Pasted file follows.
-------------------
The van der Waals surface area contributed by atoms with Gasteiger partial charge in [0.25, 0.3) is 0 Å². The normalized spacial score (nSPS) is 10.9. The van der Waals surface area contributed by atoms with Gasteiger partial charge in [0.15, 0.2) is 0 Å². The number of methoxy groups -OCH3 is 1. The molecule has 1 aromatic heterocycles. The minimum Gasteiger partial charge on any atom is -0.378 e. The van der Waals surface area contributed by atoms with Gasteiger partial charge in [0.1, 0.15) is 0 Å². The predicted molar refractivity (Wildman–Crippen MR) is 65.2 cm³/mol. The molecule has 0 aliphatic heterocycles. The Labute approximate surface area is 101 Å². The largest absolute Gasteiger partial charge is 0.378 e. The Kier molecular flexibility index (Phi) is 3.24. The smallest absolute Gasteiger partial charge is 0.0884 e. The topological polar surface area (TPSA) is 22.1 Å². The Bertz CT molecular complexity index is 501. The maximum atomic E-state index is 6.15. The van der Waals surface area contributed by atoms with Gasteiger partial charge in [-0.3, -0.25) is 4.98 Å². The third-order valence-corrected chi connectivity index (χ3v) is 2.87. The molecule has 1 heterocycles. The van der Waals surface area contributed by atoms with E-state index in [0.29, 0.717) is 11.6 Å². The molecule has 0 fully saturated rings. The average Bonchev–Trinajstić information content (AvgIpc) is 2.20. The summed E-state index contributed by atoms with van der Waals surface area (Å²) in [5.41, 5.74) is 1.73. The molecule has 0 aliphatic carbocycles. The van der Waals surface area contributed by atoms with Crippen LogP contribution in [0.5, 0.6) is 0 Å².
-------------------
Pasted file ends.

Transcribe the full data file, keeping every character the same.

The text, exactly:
The van der Waals surface area contributed by atoms with Gasteiger partial charge in [0.25, 0.3) is 0 Å². The normalized spacial score (nSPS) is 10.9. The van der Waals surface area contributed by atoms with Gasteiger partial charge in [0.15, 0.2) is 0 Å². The number of methoxy groups -OCH3 is 1. The molecule has 1 aromatic heterocycles. The minimum Gasteiger partial charge on any atom is -0.378 e. The van der Waals surface area contributed by atoms with Gasteiger partial charge in [0.1, 0.15) is 0 Å². The predicted molar refractivity (Wildman–Crippen MR) is 65.2 cm³/mol. The molecule has 0 aliphatic heterocycles. The Labute approximate surface area is 101 Å². The largest absolute Gasteiger partial charge is 0.378 e. The Kier molecular flexibility index (Phi) is 3.24. The smallest absolute Gasteiger partial charge is 0.0884 e. The topological polar surface area (TPSA) is 22.1 Å². The Bertz CT molecular complexity index is 501. The maximum atomic E-state index is 6.15. The van der Waals surface area contributed by atoms with Gasteiger partial charge in [-0.3, -0.25) is 4.98 Å². The third-order valence-corrected chi connectivity index (χ3v) is 2.87. The molecule has 1 heterocycles. The van der Waals surface area contributed by atoms with E-state index in [0.29, 0.717) is 11.6 Å². The molecule has 0 fully saturated rings. The average Bonchev–Trinajstić information content (AvgIpc) is 2.20. The summed E-state index contributed by atoms with van der Waals surface area (Å²) in [5.41, 5.74) is 1.73. The molecule has 0 aliphatic carbocycles. The van der Waals surface area contributed by atoms with Crippen LogP contribution in [0.5, 0.6) is 0 Å².